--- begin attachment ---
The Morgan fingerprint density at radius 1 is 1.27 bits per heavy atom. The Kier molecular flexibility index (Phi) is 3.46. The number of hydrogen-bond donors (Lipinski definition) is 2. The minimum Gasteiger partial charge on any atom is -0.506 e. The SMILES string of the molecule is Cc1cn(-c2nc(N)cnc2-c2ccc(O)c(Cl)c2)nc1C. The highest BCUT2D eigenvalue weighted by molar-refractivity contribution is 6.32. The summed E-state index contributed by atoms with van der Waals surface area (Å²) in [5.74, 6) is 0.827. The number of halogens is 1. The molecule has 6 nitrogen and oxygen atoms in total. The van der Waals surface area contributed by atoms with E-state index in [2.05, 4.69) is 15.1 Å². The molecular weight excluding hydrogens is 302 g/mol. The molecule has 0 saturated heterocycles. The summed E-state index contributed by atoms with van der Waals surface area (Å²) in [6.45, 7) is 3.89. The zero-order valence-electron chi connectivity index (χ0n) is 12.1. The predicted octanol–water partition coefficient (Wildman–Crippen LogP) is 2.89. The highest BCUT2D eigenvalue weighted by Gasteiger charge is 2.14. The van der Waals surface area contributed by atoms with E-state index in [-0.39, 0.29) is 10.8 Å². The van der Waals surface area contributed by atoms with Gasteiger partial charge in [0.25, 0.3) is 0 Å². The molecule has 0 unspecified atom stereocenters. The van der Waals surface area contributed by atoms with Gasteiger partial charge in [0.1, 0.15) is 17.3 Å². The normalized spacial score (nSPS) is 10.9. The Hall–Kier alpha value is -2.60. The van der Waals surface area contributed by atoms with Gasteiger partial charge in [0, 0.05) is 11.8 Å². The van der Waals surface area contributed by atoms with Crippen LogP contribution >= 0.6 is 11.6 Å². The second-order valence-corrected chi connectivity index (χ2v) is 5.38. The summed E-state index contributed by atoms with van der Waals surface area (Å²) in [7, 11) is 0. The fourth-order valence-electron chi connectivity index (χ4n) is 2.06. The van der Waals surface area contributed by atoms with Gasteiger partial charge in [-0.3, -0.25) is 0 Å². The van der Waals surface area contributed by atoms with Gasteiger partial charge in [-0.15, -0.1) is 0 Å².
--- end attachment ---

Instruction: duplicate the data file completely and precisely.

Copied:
The Morgan fingerprint density at radius 1 is 1.27 bits per heavy atom. The Kier molecular flexibility index (Phi) is 3.46. The number of hydrogen-bond donors (Lipinski definition) is 2. The minimum Gasteiger partial charge on any atom is -0.506 e. The SMILES string of the molecule is Cc1cn(-c2nc(N)cnc2-c2ccc(O)c(Cl)c2)nc1C. The highest BCUT2D eigenvalue weighted by molar-refractivity contribution is 6.32. The summed E-state index contributed by atoms with van der Waals surface area (Å²) in [5.74, 6) is 0.827. The number of halogens is 1. The molecule has 6 nitrogen and oxygen atoms in total. The van der Waals surface area contributed by atoms with E-state index in [2.05, 4.69) is 15.1 Å². The molecular weight excluding hydrogens is 302 g/mol. The molecule has 0 saturated heterocycles. The summed E-state index contributed by atoms with van der Waals surface area (Å²) in [6.45, 7) is 3.89. The zero-order valence-electron chi connectivity index (χ0n) is 12.1. The predicted octanol–water partition coefficient (Wildman–Crippen LogP) is 2.89. The highest BCUT2D eigenvalue weighted by Gasteiger charge is 2.14. The van der Waals surface area contributed by atoms with E-state index in [-0.39, 0.29) is 10.8 Å². The van der Waals surface area contributed by atoms with Gasteiger partial charge in [0.25, 0.3) is 0 Å². The molecule has 0 unspecified atom stereocenters. The van der Waals surface area contributed by atoms with Gasteiger partial charge in [0.1, 0.15) is 17.3 Å². The normalized spacial score (nSPS) is 10.9. The Hall–Kier alpha value is -2.60. The van der Waals surface area contributed by atoms with Gasteiger partial charge in [0, 0.05) is 11.8 Å². The van der Waals surface area contributed by atoms with Crippen LogP contribution >= 0.6 is 11.6 Å². The second-order valence-corrected chi connectivity index (χ2v) is 5.38. The summed E-state index contributed by atoms with van der Waals surface area (Å²) in [7, 11) is 0. The fourth-order valence-electron chi connectivity index (χ4n) is 2.06. The van der Waals surface area contributed by atoms with Gasteiger partial charge in [-0.3, -0.25) is 0 Å². The van der Waals surface area contributed by atoms with Gasteiger partial charge in [-0.15, -0.1) is 0 Å².